Home > Oregon, Pinot Noir, qpr, red, Willamette Valley, Wine > Cloudline Pinot Noir 2008 and Tim Fite’s Big Mistake

Cloudline Pinot Noir 2008 and Tim Fite’s Big Mistake

Simply stated.

Having no excuse to open anything grand (cru), I go to the tasty cheapy shelves and pull, to taste, a Cloudline Pinot Noir Willamette Valley 2008, for which I paid about $15. Cloudline is a nogociant wine, sourced from a variety of Oregon vineyards, whose large production is guided by consulting winemaker Veronique Drouhin-Boss. Veronique is the great-granddaughter of Joseph Drouhin, who began making wine in Cote de Beaune in 1880, and founded the family label under which many a beautiful Burgundy is still bottled today.

I believe I can fly.

I’m listening to Brooklyn-based Tim Fite’s “Big Mistake” off of his Fair Ain’t Fair album. Fite is one of those rare artists who chooses specific musical moments for which his individual projects to exist, rather than blending his scope of influence into a single songwriting sound. His live show is a one-man multi-media experience that features story-telling, hand drawn animated videos, and songs in which Fite plays, loops, and sings along with back-up players and singers on a video screen, each of whom is also Tim Fite. He’s a strange and unusual artist, in the best way(s), and his sincerity is undeniable. “Big Mistake” best demonstrates his outsider charm, as pulled snug over a deeply nuanced musicality and intellectual lyrical sensibility. Tim Fite is superhuman; check him out.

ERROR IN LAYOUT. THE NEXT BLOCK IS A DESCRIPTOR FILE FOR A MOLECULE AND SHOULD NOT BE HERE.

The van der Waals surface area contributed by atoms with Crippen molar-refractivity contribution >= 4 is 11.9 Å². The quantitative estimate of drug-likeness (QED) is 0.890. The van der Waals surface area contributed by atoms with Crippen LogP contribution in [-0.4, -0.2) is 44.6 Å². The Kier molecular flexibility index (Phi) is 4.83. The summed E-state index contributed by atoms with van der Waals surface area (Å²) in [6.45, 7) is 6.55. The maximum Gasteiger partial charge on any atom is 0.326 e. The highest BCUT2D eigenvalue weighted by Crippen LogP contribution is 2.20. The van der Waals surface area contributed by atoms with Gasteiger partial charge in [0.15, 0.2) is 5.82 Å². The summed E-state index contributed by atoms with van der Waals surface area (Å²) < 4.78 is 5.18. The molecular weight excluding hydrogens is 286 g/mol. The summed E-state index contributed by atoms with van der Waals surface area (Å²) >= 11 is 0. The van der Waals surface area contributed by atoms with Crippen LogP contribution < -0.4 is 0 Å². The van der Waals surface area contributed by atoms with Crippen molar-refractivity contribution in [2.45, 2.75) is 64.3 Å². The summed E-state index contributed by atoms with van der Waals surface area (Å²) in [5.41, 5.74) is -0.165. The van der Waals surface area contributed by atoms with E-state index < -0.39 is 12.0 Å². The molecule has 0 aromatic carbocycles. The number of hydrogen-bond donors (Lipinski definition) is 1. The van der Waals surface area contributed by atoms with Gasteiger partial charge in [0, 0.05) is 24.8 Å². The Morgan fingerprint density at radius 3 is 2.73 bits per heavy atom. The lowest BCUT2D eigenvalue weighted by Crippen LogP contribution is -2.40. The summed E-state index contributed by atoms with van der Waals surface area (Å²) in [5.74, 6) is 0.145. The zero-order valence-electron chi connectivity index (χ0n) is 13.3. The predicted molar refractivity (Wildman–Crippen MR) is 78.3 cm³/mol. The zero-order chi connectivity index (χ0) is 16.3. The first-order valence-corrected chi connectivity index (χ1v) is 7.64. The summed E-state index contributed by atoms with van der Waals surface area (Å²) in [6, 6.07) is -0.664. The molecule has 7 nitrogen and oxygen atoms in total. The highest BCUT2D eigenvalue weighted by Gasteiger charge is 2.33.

In the glass, the Cloudline Pinot Noir 2008 is medium ruby and medium bodied. The nose is somewhat muted, and initially blanketed by alcohol, but not enough to obscure the bright red fruit that also makes up the most pleasurable facet of the palate. Along with which passes lighter notes of damp earth, ash, and wintergreen. After about 35 minutes of breathing time, the alcohol blows off the nose, which remains muted, but much softer, more inviting. By this time the palate is more integrated and has softened considerably, becoming light/medium bodied and dangerously gulpable. But now there’s a tangible minerality, leaning just a hair toward the metallic, a crisp acidity, and broadness of mouthfeel that keep this wine from being a pushover. For its price ($15-20) and its relative ubiquity, this is a solid (value) summertime Pinot which lends itself to versatile food/flavor pairing. If your local shop still has the 2008 vintage, it’s most definitely worth a taste (or a case).

  1. August 4, 2011 at 7:03 am

    Definately a great summer red, I just enjoyed a bottle last week.

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